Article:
Google discard ‘first click free’ policy; fulfilling publishers’ feedback
Richard Gingras, Google’s Vice President of News, reveals in press release that Google are discarding their ‘first click free’ policy.
Google’s ‘first click free’ policy forced publishers to ‘provide a minimum of three free articles per day via Google Search and Google News’.
In The Guardian’s report of the ‘first click free policy’, they quote Robert Thomson, Chief Executive of News Corp, explaining that if publisher didn’t sign up to this policy, they virtually disappeared from the platform.
News Corps, owner of Wall Street Journal, and other publishers described the ‘first-click free’ policy as “toxic”.
Earlier this year the Wall Street Journal opted out of the ‘first click free’ policy.
The Financial Times stated that the Wall Street Journal saw a 94 percent decline in referrals from Google News in the first five months in 2017 when they opted out of the policy.
Google’s decision to discard the ‘first click free’ policy occurred after research, feedback from publishers, and experiments with The New York Times and Financial Times.
To replace the ‘first click free’ policy, Google are initiating a ‘Flexible Sampling’ model. This gives publishers the decision of whether they provide users free articles, and if so how many .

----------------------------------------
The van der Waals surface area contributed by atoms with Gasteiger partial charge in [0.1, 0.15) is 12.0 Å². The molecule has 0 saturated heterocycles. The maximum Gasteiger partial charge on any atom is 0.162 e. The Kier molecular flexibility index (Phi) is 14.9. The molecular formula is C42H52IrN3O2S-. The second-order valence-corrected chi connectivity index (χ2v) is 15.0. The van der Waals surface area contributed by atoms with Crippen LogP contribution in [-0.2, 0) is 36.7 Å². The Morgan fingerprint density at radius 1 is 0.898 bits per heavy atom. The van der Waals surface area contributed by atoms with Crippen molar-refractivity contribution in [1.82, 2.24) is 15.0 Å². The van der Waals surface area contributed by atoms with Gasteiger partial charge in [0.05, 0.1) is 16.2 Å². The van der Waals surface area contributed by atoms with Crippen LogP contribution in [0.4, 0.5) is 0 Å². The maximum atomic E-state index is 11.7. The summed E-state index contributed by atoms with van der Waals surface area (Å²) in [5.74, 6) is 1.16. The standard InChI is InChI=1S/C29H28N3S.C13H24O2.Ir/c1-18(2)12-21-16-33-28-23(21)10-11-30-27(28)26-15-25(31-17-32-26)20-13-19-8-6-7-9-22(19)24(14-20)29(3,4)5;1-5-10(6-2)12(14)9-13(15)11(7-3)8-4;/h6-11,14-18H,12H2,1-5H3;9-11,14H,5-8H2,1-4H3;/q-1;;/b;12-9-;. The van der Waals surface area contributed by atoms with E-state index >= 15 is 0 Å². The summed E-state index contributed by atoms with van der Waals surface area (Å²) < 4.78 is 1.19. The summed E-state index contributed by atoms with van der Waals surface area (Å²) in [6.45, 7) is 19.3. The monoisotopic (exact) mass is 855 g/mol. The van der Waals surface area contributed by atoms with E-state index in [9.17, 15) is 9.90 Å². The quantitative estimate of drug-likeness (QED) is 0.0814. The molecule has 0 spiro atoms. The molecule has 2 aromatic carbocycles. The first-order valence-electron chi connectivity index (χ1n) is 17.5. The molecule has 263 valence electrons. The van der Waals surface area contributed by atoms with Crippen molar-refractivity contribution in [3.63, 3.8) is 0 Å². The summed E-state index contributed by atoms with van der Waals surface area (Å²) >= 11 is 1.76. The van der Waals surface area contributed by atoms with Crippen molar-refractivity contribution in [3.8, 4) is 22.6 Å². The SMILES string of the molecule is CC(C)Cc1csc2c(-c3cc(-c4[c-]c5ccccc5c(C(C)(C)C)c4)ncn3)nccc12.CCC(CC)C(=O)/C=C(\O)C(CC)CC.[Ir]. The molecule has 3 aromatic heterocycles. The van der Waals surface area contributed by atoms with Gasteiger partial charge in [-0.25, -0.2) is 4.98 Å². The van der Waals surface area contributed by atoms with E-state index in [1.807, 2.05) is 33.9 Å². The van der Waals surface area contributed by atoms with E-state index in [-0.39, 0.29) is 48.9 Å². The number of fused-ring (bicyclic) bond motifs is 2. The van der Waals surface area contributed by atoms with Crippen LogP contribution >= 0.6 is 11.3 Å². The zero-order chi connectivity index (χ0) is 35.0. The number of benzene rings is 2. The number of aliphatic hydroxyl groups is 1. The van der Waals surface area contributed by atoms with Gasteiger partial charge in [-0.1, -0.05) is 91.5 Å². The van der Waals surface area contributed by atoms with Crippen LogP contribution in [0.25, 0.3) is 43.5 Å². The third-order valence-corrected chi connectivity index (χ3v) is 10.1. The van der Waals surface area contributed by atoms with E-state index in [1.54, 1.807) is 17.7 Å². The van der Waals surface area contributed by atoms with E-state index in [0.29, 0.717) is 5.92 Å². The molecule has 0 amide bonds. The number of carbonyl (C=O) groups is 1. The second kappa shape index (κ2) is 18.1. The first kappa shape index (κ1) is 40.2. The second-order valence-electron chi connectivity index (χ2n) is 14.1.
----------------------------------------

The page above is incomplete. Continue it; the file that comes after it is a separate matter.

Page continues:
In Google’s press release, Gingras publishes a statement of endorsement from Kinsey Wilson, adviser to The New York Times CEO Mark Thomspson. Wilson states, ‘Google’s decision to let publishers determine how much content readers can sample from search is a positive development,’
Although the decision is now placed with publishers, Google do advise publishers to provide 10 free articles a month. More of Google’s advice can be found on their Webmaster blog.
Google are also developing their subscription support to publishers.
Gingras describes how Google are also working with publishers to create a ‘subscription mechanism that can meet the needs of a diverse array of approaches’.
DigdayUK highlight that both Google and Facebook have shifted to favour publishers’ business model, but believe that the platforms ‘still wield significant power over publishers’.